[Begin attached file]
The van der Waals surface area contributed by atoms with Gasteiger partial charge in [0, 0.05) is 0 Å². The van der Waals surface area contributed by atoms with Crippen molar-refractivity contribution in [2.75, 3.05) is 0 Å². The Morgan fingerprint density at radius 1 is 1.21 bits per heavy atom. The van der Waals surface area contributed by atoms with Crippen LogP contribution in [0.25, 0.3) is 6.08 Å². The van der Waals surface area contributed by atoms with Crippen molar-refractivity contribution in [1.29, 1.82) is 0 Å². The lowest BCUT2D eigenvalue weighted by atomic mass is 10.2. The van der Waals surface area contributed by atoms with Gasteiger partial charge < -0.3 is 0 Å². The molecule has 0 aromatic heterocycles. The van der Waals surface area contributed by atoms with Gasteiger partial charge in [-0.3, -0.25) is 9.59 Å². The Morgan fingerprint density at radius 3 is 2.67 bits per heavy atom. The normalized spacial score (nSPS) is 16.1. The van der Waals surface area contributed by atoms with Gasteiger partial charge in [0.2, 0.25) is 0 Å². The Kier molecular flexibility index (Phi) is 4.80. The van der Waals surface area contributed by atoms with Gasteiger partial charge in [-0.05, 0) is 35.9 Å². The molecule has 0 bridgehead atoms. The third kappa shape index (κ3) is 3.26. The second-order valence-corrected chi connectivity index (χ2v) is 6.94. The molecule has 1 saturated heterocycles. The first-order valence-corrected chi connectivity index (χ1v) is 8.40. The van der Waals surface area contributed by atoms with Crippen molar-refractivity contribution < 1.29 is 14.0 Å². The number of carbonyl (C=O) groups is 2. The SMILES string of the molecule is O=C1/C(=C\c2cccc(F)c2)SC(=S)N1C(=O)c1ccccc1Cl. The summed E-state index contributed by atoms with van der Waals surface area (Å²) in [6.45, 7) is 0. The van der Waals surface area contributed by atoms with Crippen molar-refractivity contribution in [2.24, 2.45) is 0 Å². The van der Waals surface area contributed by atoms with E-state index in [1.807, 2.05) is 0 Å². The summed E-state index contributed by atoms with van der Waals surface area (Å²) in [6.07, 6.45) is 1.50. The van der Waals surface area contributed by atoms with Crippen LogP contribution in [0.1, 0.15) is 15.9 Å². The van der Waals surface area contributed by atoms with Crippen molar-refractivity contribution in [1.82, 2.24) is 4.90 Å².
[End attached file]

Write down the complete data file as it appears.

The van der Waals surface area contributed by atoms with Gasteiger partial charge in [0, 0.05) is 0 Å². The van der Waals surface area contributed by atoms with Crippen molar-refractivity contribution in [2.75, 3.05) is 0 Å². The Morgan fingerprint density at radius 1 is 1.21 bits per heavy atom. The van der Waals surface area contributed by atoms with Crippen LogP contribution in [0.25, 0.3) is 6.08 Å². The van der Waals surface area contributed by atoms with Crippen molar-refractivity contribution in [1.29, 1.82) is 0 Å². The lowest BCUT2D eigenvalue weighted by atomic mass is 10.2. The van der Waals surface area contributed by atoms with Gasteiger partial charge < -0.3 is 0 Å². The molecule has 0 aromatic heterocycles. The van der Waals surface area contributed by atoms with Gasteiger partial charge in [-0.3, -0.25) is 9.59 Å². The Morgan fingerprint density at radius 3 is 2.67 bits per heavy atom. The normalized spacial score (nSPS) is 16.1. The van der Waals surface area contributed by atoms with Gasteiger partial charge in [0.2, 0.25) is 0 Å². The Kier molecular flexibility index (Phi) is 4.80. The van der Waals surface area contributed by atoms with Gasteiger partial charge in [-0.05, 0) is 35.9 Å². The molecule has 0 bridgehead atoms. The third kappa shape index (κ3) is 3.26. The second-order valence-corrected chi connectivity index (χ2v) is 6.94. The molecule has 1 saturated heterocycles. The first-order valence-corrected chi connectivity index (χ1v) is 8.40. The van der Waals surface area contributed by atoms with Crippen molar-refractivity contribution < 1.29 is 14.0 Å². The number of carbonyl (C=O) groups is 2. The SMILES string of the molecule is O=C1/C(=C\c2cccc(F)c2)SC(=S)N1C(=O)c1ccccc1Cl. The summed E-state index contributed by atoms with van der Waals surface area (Å²) in [6.45, 7) is 0. The van der Waals surface area contributed by atoms with Crippen molar-refractivity contribution in [2.24, 2.45) is 0 Å². The van der Waals surface area contributed by atoms with E-state index in [1.807, 2.05) is 0 Å². The summed E-state index contributed by atoms with van der Waals surface area (Å²) in [6.07, 6.45) is 1.50. The van der Waals surface area contributed by atoms with Crippen LogP contribution in [0.1, 0.15) is 15.9 Å². The van der Waals surface area contributed by atoms with Crippen molar-refractivity contribution in [1.82, 2.24) is 4.90 Å².